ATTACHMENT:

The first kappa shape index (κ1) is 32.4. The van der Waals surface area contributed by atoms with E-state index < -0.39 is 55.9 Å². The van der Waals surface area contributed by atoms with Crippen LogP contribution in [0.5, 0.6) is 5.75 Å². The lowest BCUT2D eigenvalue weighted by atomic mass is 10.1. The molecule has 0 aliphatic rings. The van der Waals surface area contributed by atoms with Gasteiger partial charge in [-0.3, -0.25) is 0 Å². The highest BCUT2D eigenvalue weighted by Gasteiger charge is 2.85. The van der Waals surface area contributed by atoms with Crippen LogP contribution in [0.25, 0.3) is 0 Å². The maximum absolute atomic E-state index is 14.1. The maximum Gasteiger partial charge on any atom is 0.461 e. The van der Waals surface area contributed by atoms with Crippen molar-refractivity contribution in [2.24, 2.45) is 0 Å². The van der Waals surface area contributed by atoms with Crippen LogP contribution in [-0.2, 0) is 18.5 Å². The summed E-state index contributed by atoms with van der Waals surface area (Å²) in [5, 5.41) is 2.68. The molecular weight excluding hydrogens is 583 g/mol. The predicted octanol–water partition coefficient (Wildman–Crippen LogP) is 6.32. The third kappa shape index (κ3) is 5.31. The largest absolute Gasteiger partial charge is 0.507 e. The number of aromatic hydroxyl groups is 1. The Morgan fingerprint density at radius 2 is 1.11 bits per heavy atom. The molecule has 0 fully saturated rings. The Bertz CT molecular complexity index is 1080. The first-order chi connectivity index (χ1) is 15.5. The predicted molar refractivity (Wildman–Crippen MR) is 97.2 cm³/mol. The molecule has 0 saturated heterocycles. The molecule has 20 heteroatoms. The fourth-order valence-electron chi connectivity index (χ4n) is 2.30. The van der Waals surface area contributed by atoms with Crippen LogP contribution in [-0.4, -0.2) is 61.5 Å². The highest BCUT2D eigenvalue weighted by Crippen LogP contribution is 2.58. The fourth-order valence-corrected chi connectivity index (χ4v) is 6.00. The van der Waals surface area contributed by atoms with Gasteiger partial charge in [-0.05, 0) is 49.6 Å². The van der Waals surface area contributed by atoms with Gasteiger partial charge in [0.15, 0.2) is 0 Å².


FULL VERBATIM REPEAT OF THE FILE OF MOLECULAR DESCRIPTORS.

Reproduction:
The first kappa shape index (κ1) is 32.4. The van der Waals surface area contributed by atoms with E-state index < -0.39 is 55.9 Å². The van der Waals surface area contributed by atoms with Crippen LogP contribution in [0.5, 0.6) is 5.75 Å². The lowest BCUT2D eigenvalue weighted by atomic mass is 10.1. The molecule has 0 aliphatic rings. The van der Waals surface area contributed by atoms with Gasteiger partial charge in [-0.3, -0.25) is 0 Å². The highest BCUT2D eigenvalue weighted by Gasteiger charge is 2.85. The van der Waals surface area contributed by atoms with Crippen LogP contribution in [0.25, 0.3) is 0 Å². The maximum absolute atomic E-state index is 14.1. The maximum Gasteiger partial charge on any atom is 0.461 e. The van der Waals surface area contributed by atoms with Crippen molar-refractivity contribution in [2.24, 2.45) is 0 Å². The van der Waals surface area contributed by atoms with Crippen LogP contribution in [-0.2, 0) is 18.5 Å². The summed E-state index contributed by atoms with van der Waals surface area (Å²) in [5, 5.41) is 2.68. The molecular weight excluding hydrogens is 583 g/mol. The predicted octanol–water partition coefficient (Wildman–Crippen LogP) is 6.32. The third kappa shape index (κ3) is 5.31. The largest absolute Gasteiger partial charge is 0.507 e. The number of aromatic hydroxyl groups is 1. The Morgan fingerprint density at radius 2 is 1.11 bits per heavy atom. The molecule has 0 fully saturated rings. The Bertz CT molecular complexity index is 1080. The first-order chi connectivity index (χ1) is 15.5. The predicted molar refractivity (Wildman–Crippen MR) is 97.2 cm³/mol. The molecule has 0 saturated heterocycles. The molecule has 20 heteroatoms. The fourth-order valence-electron chi connectivity index (χ4n) is 2.30. The van der Waals surface area contributed by atoms with Crippen LogP contribution in [-0.4, -0.2) is 61.5 Å². The highest BCUT2D eigenvalue weighted by Crippen LogP contribution is 2.58. The fourth-order valence-corrected chi connectivity index (χ4v) is 6.00. The van der Waals surface area contributed by atoms with Gasteiger partial charge in [-0.05, 0) is 49.6 Å². The van der Waals surface area contributed by atoms with Gasteiger partial charge in [0.15, 0.2) is 0 Å².